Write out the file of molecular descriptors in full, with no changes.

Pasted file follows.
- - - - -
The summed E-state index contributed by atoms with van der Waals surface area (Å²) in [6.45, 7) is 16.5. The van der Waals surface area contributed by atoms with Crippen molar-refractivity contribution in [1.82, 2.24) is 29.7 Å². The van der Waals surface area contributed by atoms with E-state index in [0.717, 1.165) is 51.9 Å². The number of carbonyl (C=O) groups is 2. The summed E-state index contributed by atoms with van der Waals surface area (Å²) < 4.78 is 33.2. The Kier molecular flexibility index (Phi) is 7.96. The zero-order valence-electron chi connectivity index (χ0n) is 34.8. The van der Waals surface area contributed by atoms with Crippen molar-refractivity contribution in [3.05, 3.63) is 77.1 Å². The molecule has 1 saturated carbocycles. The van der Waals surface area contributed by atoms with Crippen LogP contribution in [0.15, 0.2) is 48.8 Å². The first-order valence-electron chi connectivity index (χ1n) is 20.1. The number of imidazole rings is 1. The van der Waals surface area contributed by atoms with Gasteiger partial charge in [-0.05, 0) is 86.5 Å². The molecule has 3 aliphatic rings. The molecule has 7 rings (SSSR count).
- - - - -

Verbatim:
The summed E-state index contributed by atoms with van der Waals surface area (Å²) in [6.45, 7) is 16.5. The van der Waals surface area contributed by atoms with Crippen molar-refractivity contribution in [1.82, 2.24) is 29.7 Å². The van der Waals surface area contributed by atoms with E-state index in [0.717, 1.165) is 51.9 Å². The number of carbonyl (C=O) groups is 2. The summed E-state index contributed by atoms with van der Waals surface area (Å²) < 4.78 is 33.2. The Kier molecular flexibility index (Phi) is 7.96. The zero-order valence-electron chi connectivity index (χ0n) is 34.8. The van der Waals surface area contributed by atoms with Crippen molar-refractivity contribution in [3.05, 3.63) is 77.1 Å². The molecule has 1 saturated carbocycles. The van der Waals surface area contributed by atoms with Crippen LogP contribution in [0.15, 0.2) is 48.8 Å². The first-order valence-electron chi connectivity index (χ1n) is 20.1. The number of imidazole rings is 1. The van der Waals surface area contributed by atoms with Gasteiger partial charge in [-0.05, 0) is 86.5 Å². The molecule has 3 aliphatic rings. The molecule has 7 rings (SSSR count).